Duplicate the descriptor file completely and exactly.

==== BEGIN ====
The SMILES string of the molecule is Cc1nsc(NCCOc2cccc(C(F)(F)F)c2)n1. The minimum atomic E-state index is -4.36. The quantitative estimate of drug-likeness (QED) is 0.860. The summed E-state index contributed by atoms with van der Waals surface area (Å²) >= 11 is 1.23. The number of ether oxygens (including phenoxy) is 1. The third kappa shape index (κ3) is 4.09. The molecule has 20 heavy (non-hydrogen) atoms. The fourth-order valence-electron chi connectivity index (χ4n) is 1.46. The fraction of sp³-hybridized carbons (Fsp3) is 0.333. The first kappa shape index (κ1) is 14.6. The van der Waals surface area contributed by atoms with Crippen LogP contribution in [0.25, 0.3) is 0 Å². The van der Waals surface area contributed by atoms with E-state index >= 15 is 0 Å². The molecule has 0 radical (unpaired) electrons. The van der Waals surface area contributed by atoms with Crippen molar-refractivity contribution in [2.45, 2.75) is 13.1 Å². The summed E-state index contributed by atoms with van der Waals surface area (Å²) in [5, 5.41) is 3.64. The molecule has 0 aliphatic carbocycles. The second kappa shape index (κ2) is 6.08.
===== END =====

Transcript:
The SMILES string of the molecule is Cc1nsc(NCCOc2cccc(C(F)(F)F)c2)n1. The minimum atomic E-state index is -4.36. The quantitative estimate of drug-likeness (QED) is 0.860. The summed E-state index contributed by atoms with van der Waals surface area (Å²) >= 11 is 1.23. The number of ether oxygens (including phenoxy) is 1. The third kappa shape index (κ3) is 4.09. The molecule has 20 heavy (non-hydrogen) atoms. The fourth-order valence-electron chi connectivity index (χ4n) is 1.46. The fraction of sp³-hybridized carbons (Fsp3) is 0.333. The first kappa shape index (κ1) is 14.6. The van der Waals surface area contributed by atoms with Crippen LogP contribution in [0.25, 0.3) is 0 Å². The van der Waals surface area contributed by atoms with E-state index >= 15 is 0 Å². The molecule has 0 radical (unpaired) electrons. The van der Waals surface area contributed by atoms with Crippen molar-refractivity contribution in [2.45, 2.75) is 13.1 Å². The summed E-state index contributed by atoms with van der Waals surface area (Å²) in [5, 5.41) is 3.64. The molecule has 0 aliphatic carbocycles. The second kappa shape index (κ2) is 6.08.